United States District Court, S.D. California
May 27, 2014
LAURA AVILEZ, and ROES 1-50, on behalf of themselves and in a representative capacity for all others similarly situated, Plaintiffs,
OMNICARE, INC. and DOES 1-50, inclusive, Defendants.
ORDER GRANTING PLAINTIFF'S MOTION TO REMAND TO STATE COURT [Dkt. No. 5.]
GONZALO P. CURIEL, District Judge.
Before the Court is Plaintiff's motion to remand to state court. (Dkt. No. 5.) Defendant filed an opposition on May 9, 2014. (Dkt. No. 9.) A reply was filed on May 16, 2014. (Dkt. No. 10.) Based on the briefs, supporting documentation, and the applicable law, the Court GRANTS Plaintiff's motion to remand.
Plaintiff Laura Avilez ("Plaintiff") brought a putative class action case against Defendant Omnicare, Inc. ("Defendant") in state court on January 17, 2014. (Dkt. No. 1-1, N. of Removal, Compl.) Plaintiff alleges wage and hour causes of action for failure to pay wages and overtime compensation; failure to provide rest periods and proper meal periods or compensation; failure to timely pay wages due at termination; unfair business practices; failure to provide accurate wage statements; declaratory relief; accounting; and injunctive relief. (Id.)
On February 21, 2014, Defendant filed a notice of removal to this Court pursuant to the Class Action Fairness Act ("CAFA"), 28 U.S.C. § 1332(d), § 1441 and § 1446. (Dkt. No. 1.) In her motion, Plaintiff seeks to remand the case back to state court arguing that Defendant has failed to demonstrate the amount in controversy exceeds $5, 000, 000.
A. Motion to Remand/Amount in Controversy
Federal courts have original jurisdiction over class actions where 1) any member of the plaintiff class is diverse from any defendant; 2) the proposed class contains 100 or more putative class members; 3) and the amount in controversy exceeds the "sum or value of $5, 000, 000, exclusive of interest and costs." 28 U.S.C. § 1332(d); Rodriguez v. AT & T Mobility Servs., LLC , 728 F.3d 975, 978 (9th Cir. 2013). Plaintiff moves on the third factor alleging that Defendant failed to demonstrate the $5, 000, 000 amount in controversy by a preponderance of the evidence. Defendant contends that it has met its burden to demonstrate the amount in controversy.
"A defendant seeking removal of a putative class action must demonstrate, by a preponderance of evidence, that the aggregate amount in controversy exceeds the jurisdictional minimum. This standard conforms with a defendant's burden of proof when the plaintiff does not plead a specific amount in controversy." Rodriguez , 728 F.3d at 981; Abrego Abrego v. The Dow Chem. Co. , 443 F.3d 676, 683 (9th Cir. 2006). A preponderance of the evidence standard requires a defendant to "provide evidence establishing that it is more likely than not' that the amount in controversy exceeds that amount." Sanchez v. Monumental Life Ins. Co. , 102 F.3d 398, 404 (9th Cir. 1996) (citation omitted). This burden is not "daunting, " and the removing defendant is not obligated to "research, state, and prove the plaintiff's claims for damages." McCraw v. Lyons , 863 F.Supp. 430, 434 (W.D. Ky. 1994). "Specifically, the removing defendant must establish the amount in controversy by "[t]he greater weight of the evidence, ... [a] superior evidentiary weight that, though not sufficient to free the mind wholly from all reasonable doubt, is still sufficient to incline a fair and impartial mind to one side of the issue rather than the other." Lowery v. Alabama Power Co. , 483 F.3d 1184, 1209 (11th Cir. 2007) (citations omitted).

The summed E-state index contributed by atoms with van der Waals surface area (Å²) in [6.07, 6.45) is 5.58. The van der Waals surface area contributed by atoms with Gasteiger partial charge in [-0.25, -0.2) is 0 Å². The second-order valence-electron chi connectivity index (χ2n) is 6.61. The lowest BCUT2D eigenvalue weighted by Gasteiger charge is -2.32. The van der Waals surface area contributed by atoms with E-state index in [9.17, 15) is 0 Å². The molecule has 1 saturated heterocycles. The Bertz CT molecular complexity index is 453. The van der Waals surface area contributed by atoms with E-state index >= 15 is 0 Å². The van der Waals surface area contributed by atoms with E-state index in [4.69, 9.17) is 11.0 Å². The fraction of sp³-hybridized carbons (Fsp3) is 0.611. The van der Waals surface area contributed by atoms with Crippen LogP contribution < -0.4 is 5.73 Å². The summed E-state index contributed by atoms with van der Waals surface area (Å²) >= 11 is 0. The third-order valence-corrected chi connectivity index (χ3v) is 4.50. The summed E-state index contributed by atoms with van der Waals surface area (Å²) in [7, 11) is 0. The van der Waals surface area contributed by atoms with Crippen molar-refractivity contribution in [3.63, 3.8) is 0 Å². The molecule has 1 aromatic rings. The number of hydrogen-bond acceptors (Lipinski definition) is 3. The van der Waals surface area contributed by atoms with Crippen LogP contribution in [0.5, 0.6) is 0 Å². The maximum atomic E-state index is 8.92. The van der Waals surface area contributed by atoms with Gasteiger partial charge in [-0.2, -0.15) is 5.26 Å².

The removing defendant bears the burden of proof. Abrego Abrego , 443 F.3d at 678. The court looks at the amount in controversy at the time of the filing of the complaint and the ultimate inquiry is what amount is put "in controversy" by the plaintiff's complaint, not what a defendant will actually owe. Rippee v. Boston Market Corp. , 408 F.Supp.2d 982, 986 (S.D. Cal. 2005).
"[T]he amount-in-controversy inquiry in the removal context is not confined to the face of the complaint." Valdez v. Allstate Ins. Co. , 372 F.3d 1115, 1117 (9th Cir. 2004). In addition to the complaint, the court considers "facts presented in the removal petition as well as any summary-judgment-type evidence relevant to the amount in controversy at the time of removal.'" Id . (quoting Matheson v. Progressive Specialty Ins. Co. , 319 F.3d 1089, 1090 (9th Cir. 2003)).